Art & Entertainment | Book Reviews | Education | Entertainment Video | Health | Lifestyle | Sport | Sport Video | Search


Rubbish Film Festival a big hit!

For immediate release
1 June 2005

Rubbish Film Festival a big hit!

Picking a winner for the first online mobile film festival was not an easy task. However the winner Jason Taylor from Auckland proved anything is possible now with the advent of T3G video messaging technology. His film titled “Sink Man” took out the prize for Best Screenplay and the competition’s top prize – a trip for two to Hollywood.

“You’ve made my year – thank you Telecom! I’ll never stop creating,” says an elated Taylor.

The Rubbish Film Festival was unique in that it was the first online mobile film festival and over 900 competitors were attracted to the ease and accessibility of entering. They simply had to shoot their own 20 second movies using 027 mobile phones and then upload the films to, where the public could view and vote for films, just for fun. A panel of experts then judged the category prize winners and best overall entry.

The competition was split into five categories: Cinematography, Sound, Screenplay/Acting, Technical Production and Overall Impression.

Each of the category winners won a Sanyo 76cm Flat Stereo Widescreen TV and a DVD Home Theatre system worth $1500 each while the overall winner also scored a trip for 2 to the home of movie making – Hollywood. The trip includes 5 nights accommodation, VIP passes to Universal Studios and a tour of movie star homes with a total value of $12,000.

On the judging panel were TV Personality Jaquie Brown, Creative Director Mike O’Sullivan and Actor Robbie Magasiva who had a tough job but after hours of deliberation and plenty of laughs the five winners came up trumps.

“It was a great competition,” says Jaquie Brown. “Instead of playing snake when you are bored you can put your ideas to good use. This has been a great way to vent low-fi directing, acting, and editing aspirations. There have been some really great results. There were some fizzers too, but you know, bless them for trying!”

Dennis Wadsworth was the winner of the Cinematography category with his film titled ‘Moby Song’.
“At 51 years of age, I’m still not too old to learn about new technology; video phones are not just for kids,” says Wadsworth.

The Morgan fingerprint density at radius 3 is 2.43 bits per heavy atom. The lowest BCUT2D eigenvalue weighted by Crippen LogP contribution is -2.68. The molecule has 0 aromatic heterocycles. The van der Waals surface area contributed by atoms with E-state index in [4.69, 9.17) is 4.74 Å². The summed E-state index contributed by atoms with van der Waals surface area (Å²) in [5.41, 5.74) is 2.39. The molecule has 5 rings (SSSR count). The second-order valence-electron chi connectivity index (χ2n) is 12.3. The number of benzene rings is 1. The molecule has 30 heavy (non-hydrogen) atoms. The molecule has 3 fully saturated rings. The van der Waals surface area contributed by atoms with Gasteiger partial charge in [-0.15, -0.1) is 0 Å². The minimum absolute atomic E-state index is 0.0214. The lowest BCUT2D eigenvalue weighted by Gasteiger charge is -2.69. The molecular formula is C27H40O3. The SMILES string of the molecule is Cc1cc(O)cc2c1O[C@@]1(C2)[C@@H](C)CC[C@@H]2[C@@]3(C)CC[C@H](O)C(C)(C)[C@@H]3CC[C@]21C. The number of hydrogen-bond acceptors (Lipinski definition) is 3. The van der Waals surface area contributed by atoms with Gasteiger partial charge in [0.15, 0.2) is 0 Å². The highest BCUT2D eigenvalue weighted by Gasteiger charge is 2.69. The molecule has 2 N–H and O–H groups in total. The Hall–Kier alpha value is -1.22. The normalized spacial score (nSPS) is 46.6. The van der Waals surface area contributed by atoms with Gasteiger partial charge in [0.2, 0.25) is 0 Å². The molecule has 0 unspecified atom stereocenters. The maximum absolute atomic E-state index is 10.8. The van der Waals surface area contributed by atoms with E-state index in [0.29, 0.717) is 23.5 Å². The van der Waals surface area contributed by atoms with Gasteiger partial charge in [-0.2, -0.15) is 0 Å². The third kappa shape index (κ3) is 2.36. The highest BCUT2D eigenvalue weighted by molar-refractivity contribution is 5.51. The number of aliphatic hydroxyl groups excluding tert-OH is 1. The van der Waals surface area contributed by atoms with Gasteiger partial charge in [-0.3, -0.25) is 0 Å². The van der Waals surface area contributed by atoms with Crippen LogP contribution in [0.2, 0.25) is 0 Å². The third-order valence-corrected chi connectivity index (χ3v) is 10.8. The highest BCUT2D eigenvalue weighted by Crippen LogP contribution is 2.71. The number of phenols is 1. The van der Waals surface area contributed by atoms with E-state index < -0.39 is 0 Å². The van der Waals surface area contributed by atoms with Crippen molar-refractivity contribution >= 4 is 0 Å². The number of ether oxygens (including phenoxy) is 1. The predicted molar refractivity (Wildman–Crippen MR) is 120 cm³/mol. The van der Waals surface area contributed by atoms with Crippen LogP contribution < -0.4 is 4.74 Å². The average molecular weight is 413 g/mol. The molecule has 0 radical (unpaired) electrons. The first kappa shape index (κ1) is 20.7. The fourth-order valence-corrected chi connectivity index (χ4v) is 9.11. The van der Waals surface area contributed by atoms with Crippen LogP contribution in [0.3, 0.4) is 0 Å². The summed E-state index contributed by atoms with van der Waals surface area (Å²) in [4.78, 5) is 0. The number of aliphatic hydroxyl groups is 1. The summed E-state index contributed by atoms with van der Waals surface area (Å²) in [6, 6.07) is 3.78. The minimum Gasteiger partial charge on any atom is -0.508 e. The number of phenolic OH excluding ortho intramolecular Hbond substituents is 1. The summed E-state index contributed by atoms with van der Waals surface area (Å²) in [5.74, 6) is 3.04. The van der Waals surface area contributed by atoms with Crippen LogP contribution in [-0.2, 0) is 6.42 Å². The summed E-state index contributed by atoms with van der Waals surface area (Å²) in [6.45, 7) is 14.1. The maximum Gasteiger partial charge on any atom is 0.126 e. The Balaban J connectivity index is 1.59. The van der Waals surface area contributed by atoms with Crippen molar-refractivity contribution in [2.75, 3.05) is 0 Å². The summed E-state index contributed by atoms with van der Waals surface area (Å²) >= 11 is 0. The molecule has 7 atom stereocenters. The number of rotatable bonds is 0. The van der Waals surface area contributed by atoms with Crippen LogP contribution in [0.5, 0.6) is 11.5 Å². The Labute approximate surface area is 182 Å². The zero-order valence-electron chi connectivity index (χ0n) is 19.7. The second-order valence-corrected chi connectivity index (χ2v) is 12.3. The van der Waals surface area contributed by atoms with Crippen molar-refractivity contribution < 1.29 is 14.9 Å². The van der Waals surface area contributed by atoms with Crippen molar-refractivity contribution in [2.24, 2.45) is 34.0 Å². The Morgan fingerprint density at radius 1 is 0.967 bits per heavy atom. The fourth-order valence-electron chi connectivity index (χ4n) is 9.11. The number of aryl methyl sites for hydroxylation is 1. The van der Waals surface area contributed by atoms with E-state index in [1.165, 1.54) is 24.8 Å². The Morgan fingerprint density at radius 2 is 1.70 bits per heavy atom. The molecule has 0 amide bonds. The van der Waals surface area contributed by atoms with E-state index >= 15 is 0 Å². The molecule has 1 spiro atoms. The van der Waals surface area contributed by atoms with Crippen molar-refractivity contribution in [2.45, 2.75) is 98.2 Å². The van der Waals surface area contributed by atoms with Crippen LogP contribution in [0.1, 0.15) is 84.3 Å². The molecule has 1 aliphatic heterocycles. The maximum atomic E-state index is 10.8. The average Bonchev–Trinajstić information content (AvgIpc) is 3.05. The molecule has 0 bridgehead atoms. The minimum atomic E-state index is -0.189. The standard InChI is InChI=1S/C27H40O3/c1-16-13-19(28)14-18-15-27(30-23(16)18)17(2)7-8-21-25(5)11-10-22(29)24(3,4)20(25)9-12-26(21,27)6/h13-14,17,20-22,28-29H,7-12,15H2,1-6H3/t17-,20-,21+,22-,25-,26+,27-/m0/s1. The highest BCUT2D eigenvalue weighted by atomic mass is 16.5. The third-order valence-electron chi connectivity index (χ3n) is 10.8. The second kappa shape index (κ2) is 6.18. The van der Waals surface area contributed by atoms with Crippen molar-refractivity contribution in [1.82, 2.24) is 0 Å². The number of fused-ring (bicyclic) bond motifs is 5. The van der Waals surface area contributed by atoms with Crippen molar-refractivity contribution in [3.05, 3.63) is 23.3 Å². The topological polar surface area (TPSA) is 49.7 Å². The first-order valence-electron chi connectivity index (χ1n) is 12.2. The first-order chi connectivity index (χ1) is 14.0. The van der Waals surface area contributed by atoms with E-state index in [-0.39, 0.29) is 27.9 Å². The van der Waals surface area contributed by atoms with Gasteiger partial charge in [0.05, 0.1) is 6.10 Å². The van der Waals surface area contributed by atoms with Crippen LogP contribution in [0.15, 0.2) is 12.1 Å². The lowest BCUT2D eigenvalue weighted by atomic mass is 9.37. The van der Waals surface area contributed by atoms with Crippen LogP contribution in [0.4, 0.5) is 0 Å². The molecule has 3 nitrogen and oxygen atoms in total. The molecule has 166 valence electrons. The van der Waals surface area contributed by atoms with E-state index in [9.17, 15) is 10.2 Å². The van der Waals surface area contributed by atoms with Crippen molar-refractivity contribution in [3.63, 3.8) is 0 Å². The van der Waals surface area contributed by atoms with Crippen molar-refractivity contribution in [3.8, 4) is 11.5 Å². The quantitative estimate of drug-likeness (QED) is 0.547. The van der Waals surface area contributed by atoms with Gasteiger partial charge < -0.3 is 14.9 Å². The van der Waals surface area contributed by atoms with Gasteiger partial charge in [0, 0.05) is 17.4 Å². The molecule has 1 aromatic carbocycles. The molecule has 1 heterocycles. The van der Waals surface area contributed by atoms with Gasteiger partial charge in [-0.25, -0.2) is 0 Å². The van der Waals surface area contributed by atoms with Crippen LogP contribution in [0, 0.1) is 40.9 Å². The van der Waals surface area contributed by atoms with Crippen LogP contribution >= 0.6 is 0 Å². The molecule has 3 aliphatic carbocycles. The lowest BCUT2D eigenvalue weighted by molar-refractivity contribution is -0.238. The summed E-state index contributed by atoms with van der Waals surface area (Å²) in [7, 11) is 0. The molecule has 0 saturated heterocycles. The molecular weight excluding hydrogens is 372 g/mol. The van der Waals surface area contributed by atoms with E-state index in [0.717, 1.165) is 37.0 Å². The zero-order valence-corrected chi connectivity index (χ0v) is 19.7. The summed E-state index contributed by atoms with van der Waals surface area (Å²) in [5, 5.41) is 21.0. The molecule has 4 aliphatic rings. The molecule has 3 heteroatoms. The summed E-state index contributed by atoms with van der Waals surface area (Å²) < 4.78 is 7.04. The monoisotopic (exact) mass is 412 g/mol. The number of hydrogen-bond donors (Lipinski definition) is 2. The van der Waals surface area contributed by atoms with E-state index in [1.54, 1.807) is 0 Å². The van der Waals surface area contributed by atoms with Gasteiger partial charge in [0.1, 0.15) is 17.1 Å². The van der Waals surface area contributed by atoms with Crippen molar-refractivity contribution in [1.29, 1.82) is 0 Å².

The prize for Overall Impression went to Duncan Bacon of Dunedin for his film ‘Duncan’s Saucy Home Movie’.
“At first we weren’t sure that Duncan’s movie was suitable for younger viewers but its genius soon became apparent. Somebody give that man a pie,” says Mike O’Sullivan.

Fifteen year old Kate McKevitt and Hedi Mueller from Whakatane took out the top spot in the Sound Category with their film “The Ringer” while Kirk Peacock from Dunedin won the Technical Production category with “Chin Alien”.

The Rubbish Film Competition has bought to life the latest in video messaging services.

“Now customers have the ability to shoot and send video instantly using our latest video capable handsets,” says Telecom Mobile Marketing Communications Manager, Kellie Nathan.

“This competition has illustrated how customers have fully embraced the new technology and taken it to the next level. Their mobile phone is now as much a portable video camera as it is a phone. It provides the freedom to shoot really creative stuff wherever they are within the 027 coverage area and share it with another video capable Telecom mobile or anyone on email,” she says.

To view the winning films, check out


© Scoop Media

Culture Headlines | Health Headlines | Education Headlines

Legendary Bassist David Friesen Plays Wellington’s Newest Jazz Venue

Friesen is touring New Zealand to promote his latest album Another Time, Another Place, recorded live at Auckland's Creative Jazz Club in 2015. More>>

Howard Davis Review: The Father - Descending Into The Depths of Dementia

Florian Zeller's dazzling drama The Father explores the effects of a deeply unsettling illness that affects 62,000 Kiwis, a number expected to grow to 102,000 by 2030. More>>

Howard Davis Review: Blade Runner Redivivus

When Ridley Scott's innovative, neo-noir, sci-fi flick Blade Runner was originally released in 1982, at a cost of over $45 million, it was a commercial bomb. More>>

14-21 October: New Zealand Improv Festival In Wellington

Imagined curses, Shibuya’s traffic, the apocalypse, and motherhood have little in common, but all these and more serve as inspiration for the eclectic improvised offerings coming to BATS Theatre this October for the annual New Zealand Improv Festival. More>>


Bird Of The Year Off To A Flying Start

The competition asks New Zealanders to vote for their favourite bird in the hopes of raising awareness of the threats they face. More>>

Scoop Review Of Books:
K Emma Ng's Old Asian, New Asian

This book, written by a young second-generation Chinese New Zealander, gives many examples of the racism that Asian New Zealanders experience. More>>